To be used effectively, the Linear PMLC model works best with projects that have the following:

  • Complete and clearly defined goal, solution, requirements, functions, and features
  • Few expected scope change requests
  • Routine and repetitive activities
  • Use of established templates

Complete and Clearly Defined Goal, Solution, Requirements, Functions, and Features

You first have to have a clear understanding of what the project is trying to accomplish. That originally led to a statement of the project goal, which you and your client developed together. With the goal firmly established, you and the client were able to define exactly what had to be done to achieve the goal. The statement of what had to be done was detailed through a requirements gathering process that listed and documented the functions and features that spelled out the details of what had to be done. If you and the client were convinced of the completeness of the requirements document, then a Linear PMLC model was chosen for the project.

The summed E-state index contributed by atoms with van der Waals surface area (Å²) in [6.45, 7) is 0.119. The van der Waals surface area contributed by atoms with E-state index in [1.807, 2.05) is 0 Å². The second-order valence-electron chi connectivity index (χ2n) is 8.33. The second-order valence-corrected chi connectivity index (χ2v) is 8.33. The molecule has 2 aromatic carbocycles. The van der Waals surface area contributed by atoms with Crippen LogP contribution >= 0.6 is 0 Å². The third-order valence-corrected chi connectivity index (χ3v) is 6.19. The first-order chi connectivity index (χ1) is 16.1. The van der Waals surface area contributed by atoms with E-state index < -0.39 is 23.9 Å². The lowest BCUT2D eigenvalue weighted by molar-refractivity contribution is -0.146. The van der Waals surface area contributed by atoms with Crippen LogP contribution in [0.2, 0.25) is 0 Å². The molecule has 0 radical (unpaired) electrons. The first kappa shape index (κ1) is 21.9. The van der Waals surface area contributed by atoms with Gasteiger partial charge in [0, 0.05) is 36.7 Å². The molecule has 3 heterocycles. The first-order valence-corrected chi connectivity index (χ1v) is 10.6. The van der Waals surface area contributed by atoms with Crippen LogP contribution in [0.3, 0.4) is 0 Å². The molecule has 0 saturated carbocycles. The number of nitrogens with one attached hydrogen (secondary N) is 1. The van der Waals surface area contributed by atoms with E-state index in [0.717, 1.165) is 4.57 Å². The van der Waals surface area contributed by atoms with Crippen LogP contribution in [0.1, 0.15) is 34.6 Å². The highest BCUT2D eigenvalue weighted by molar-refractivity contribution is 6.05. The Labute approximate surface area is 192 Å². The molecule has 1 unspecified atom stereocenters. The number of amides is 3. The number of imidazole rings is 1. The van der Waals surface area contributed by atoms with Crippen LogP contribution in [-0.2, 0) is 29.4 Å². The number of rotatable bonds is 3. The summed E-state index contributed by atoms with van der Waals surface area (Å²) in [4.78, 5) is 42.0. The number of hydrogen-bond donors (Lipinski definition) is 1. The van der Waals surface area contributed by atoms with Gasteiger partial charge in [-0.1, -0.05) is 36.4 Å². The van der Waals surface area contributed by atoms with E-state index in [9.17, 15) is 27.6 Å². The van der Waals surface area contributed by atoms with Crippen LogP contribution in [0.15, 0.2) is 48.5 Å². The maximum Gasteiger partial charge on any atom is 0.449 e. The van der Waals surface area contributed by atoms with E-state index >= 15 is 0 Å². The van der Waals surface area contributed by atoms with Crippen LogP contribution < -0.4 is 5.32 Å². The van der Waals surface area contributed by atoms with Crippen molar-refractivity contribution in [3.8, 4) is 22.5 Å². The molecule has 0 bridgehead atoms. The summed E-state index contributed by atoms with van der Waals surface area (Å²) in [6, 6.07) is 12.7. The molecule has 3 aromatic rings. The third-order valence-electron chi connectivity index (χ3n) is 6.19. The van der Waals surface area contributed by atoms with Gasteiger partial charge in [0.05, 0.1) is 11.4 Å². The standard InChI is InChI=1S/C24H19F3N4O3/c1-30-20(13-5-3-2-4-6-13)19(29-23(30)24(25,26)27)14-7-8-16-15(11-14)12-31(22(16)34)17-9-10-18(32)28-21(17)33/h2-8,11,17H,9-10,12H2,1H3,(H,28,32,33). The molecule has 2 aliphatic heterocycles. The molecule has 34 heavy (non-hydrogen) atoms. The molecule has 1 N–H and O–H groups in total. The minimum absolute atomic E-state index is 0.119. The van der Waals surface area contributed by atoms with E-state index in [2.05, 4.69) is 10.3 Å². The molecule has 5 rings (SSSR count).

At the risk of being repetitive, I want to stress that the decision that requirements details were complete is a very subjective decision. You will never really know that requirements details were complete. On the other hand, you would probably know that some of the details were not complete or clear.

Few Expected Scope Change Requests

You are not likely to encounter a project that turns out to be totally free of any scope change requests. We live and work in a dynamic ...

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